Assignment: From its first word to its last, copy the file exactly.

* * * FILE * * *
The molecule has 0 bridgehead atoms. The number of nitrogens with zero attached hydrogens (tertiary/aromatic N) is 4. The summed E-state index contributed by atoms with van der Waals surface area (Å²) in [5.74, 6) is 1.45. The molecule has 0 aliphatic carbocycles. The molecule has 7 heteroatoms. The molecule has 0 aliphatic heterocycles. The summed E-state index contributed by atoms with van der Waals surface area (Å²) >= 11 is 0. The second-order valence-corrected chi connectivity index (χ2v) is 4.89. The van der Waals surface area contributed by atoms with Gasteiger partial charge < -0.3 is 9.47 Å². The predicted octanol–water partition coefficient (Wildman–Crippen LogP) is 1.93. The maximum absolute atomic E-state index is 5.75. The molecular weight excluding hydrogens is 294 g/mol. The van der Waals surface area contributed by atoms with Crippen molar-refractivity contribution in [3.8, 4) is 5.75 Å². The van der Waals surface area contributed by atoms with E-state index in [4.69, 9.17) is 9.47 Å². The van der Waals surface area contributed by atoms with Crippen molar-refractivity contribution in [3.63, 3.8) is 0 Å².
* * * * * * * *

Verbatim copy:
The molecule has 0 bridgehead atoms. The number of nitrogens with zero attached hydrogens (tertiary/aromatic N) is 4. The summed E-state index contributed by atoms with van der Waals surface area (Å²) in [5.74, 6) is 1.45. The molecule has 0 aliphatic carbocycles. The molecule has 7 heteroatoms. The molecule has 0 aliphatic heterocycles. The summed E-state index contributed by atoms with van der Waals surface area (Å²) >= 11 is 0. The second-order valence-corrected chi connectivity index (χ2v) is 4.89. The van der Waals surface area contributed by atoms with Gasteiger partial charge < -0.3 is 9.47 Å². The predicted octanol–water partition coefficient (Wildman–Crippen LogP) is 1.93. The maximum absolute atomic E-state index is 5.75. The molecular weight excluding hydrogens is 294 g/mol. The van der Waals surface area contributed by atoms with Crippen molar-refractivity contribution in [3.8, 4) is 5.75 Å². The van der Waals surface area contributed by atoms with E-state index in [4.69, 9.17) is 9.47 Å². The van der Waals surface area contributed by atoms with Crippen molar-refractivity contribution in [3.63, 3.8) is 0 Å².